Crematory – Denial (1992)

crematory denial

Article by David Rosales

Crematory’s 1992 EP is the very definition of good, old riff salad death metal, at least from a basic technical stance. Strings of ideas fly by with less-than-optimal riff glue to hold them together, but an intuitive flow is always present. Adjacent riffs may be linked motif-wise, but sharp corner-turns are never too far away. There is a clear emphasis in contrasting rhythms to create interest in the music in the absence of clearer goals. Denial is a good example of why many black metal musicians who were originally playing death metal chose to forgo this style in order to look for more artistically meaningful avenues of expression. Crematory is fun, and there is an obvious emphasis on technical proficiency that although not forgetting entirely about coherence leaves it as a second thought, and any other landscaping is all but forgotten. Concept building is left to the lyrics, while the music is only an engine to carry those words.

Fans of this old school band’s work tag this lazy and faceless approach as ‘Crematory style’, but in truth, it is just run-of-the-mill riff salad without any particular purpose; only remarkable for presenting some technical variation. This can be particularly observed when the band attempts to take rhythm to the edge of what their speed-based approach allows them and creates this ass-shaking syncopation worthy of Brazilian carnivals. This comes out as comical, but perhaps technically ‘interesting’ for drummers. The guitar’s work is completely driven by these frenetic drums that seem more interested in showing off how many different patterns they can cram into half a minute than in contributing to the larger picture. In fact, the whole of the music appears to be an excuse for rhythmic exercises in “fun and gore”. This is an early demonstration of tongue-in-cheek emptiness that lead these musicians to explore technique but reveal nothing to the soul.

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26 thoughts on “Crematory – Denial (1992)”

  1. tormentor says:

    When can we expect reviews for the new Master and Morbus 666 albums ?

    1. Gabe Kagan says:

      I’ve already reviewed the new Master album. Morbus 666 coverage will most likely be closer to its release date; earlier if the band or their label sends us a promo.

  2. Dr Khan says:

    YAWN. Find some hidden gems from days bygone and review those. All these “this album is not awesome” reviews are getting tiresome. GIVE ME SOMETHING AWESOME.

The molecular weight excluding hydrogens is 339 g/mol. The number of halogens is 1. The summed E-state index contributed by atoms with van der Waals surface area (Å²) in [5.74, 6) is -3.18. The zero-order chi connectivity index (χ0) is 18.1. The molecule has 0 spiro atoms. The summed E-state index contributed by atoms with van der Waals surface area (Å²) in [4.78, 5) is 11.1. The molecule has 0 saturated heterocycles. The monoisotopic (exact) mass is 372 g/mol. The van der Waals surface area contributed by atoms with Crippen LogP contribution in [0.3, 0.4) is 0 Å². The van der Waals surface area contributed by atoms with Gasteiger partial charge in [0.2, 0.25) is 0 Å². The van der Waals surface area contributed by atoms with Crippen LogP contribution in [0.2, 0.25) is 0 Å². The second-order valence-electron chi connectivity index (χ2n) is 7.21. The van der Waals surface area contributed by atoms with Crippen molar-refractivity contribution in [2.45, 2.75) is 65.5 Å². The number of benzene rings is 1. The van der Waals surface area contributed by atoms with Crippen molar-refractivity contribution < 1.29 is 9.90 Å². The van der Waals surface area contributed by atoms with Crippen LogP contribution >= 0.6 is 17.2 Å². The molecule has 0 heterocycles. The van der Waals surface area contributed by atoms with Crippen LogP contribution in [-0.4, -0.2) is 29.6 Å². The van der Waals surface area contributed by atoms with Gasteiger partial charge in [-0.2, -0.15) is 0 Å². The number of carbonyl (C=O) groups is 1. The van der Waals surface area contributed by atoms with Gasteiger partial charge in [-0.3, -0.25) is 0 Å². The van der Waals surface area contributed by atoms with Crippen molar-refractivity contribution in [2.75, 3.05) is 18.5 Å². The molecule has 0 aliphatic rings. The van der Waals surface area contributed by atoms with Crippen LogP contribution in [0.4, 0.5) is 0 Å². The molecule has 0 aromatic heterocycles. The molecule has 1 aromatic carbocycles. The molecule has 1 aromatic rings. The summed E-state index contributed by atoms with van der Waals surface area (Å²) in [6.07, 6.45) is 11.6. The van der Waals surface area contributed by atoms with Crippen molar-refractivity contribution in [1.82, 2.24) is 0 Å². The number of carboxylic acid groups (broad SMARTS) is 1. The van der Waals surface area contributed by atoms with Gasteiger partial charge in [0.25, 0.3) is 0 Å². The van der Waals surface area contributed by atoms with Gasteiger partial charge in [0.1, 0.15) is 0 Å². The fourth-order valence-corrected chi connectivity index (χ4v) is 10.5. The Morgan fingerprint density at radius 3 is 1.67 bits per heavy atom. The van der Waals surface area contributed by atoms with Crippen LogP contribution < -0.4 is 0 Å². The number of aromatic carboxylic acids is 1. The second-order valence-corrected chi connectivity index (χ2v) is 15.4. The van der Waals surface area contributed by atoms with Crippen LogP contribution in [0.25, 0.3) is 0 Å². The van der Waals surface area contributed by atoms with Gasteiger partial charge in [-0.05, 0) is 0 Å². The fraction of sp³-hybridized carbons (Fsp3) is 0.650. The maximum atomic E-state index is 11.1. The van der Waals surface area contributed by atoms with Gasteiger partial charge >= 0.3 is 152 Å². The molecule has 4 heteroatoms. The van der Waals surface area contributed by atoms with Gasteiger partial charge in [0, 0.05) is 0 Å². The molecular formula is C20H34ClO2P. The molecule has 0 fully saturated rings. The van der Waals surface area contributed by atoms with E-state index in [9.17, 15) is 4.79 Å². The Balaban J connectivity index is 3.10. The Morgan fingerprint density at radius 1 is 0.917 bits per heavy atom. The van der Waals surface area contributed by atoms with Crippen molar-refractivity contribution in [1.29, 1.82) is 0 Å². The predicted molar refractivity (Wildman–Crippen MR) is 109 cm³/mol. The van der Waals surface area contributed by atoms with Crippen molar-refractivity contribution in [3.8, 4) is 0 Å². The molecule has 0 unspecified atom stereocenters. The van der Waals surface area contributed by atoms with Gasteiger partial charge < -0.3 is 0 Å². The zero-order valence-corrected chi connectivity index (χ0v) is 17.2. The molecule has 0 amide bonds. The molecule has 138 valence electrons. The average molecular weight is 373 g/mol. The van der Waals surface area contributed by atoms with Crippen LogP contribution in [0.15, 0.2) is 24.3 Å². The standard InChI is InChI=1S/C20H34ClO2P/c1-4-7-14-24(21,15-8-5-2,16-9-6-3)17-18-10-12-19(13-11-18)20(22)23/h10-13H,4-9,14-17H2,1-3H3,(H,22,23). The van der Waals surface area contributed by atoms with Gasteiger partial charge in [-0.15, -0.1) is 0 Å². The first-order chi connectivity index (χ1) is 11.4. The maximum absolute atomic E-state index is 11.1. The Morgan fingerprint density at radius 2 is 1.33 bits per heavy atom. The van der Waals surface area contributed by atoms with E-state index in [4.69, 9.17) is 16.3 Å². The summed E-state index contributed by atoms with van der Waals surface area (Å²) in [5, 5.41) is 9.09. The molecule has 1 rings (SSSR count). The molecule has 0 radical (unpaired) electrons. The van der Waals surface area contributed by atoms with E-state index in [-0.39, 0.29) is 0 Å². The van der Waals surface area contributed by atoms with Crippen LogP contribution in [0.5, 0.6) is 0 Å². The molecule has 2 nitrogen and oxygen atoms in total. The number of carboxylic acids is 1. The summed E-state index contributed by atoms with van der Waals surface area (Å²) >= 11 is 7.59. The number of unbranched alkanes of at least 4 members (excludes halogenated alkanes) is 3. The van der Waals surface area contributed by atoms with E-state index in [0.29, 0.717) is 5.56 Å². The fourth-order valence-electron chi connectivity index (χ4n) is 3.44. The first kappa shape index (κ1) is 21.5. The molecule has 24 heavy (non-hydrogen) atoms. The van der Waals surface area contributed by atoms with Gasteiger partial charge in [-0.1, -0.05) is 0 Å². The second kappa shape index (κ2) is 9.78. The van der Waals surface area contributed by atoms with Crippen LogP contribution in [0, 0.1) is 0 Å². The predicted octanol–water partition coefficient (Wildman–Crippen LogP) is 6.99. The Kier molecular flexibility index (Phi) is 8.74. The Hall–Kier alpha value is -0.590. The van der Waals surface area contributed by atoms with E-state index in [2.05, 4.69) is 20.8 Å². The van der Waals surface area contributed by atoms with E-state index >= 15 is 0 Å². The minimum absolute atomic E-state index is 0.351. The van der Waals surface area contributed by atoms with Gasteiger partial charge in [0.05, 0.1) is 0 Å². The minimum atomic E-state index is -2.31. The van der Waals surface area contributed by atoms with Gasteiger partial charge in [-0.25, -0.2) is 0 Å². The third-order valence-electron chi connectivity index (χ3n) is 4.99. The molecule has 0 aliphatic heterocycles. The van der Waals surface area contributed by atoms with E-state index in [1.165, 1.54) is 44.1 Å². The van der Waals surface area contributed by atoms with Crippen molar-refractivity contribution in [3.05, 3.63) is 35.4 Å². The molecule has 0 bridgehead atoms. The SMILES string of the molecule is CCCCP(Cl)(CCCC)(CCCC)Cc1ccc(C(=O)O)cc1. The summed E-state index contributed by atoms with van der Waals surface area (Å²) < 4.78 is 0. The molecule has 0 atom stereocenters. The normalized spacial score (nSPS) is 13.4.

1. vOddy says:

      There is not a magically infinite well of good music.
      The amount of good music is limited, and so is the knowledge of this music by the staff of this site.

      If you have a specific album in mind, review it yourself or send them a copy.

    2. HH says:

      Too risky. This blog prides itself on the intellectual superiority that is derived through sardonic iconoclasm. Enlightened contrarianism, or elitism, is an impenetrable worldview and it’s the style adopted by skilled trolls. They are cool, aloof, cynical, and above it all – they’ll never admit to ever “liking” anything because such an admission leaves them open to character judgement. Contrarians are usually extremely self-conscious and protective of their image, intelligence, and professional reputation. When a contrarian praises an album, he broadcasts his personal tastes and sensibilities which leaves him vulnerable to critical feedback. For this reason, you’ll rarely see an album receive universal acclaim. Even the albums that are received warmly are loaded with subtle digs so, if ever challenged, the reviewer can fall back on “eh, I never said the album was great” backslide.

      So we’ll continue to get echo chamber reviews calling Dream Theater “Disney music” because that’s easier and less risky than writing a compelling and controversial article about why Focus was better than Nespithe in 1993.

      1. Gabe Kagan says:

        If you can write a “compelling and controversial article about why Focus was better than Nespithe in 1993” and send it to the mailbox at, who knows? If it’s well written, we could publish it. The same thing goes for anything else you want to try and write. We’re always looking for good writers to join the team.


        > they’ll never admit to ever “liking” anything


  3. Caleb says: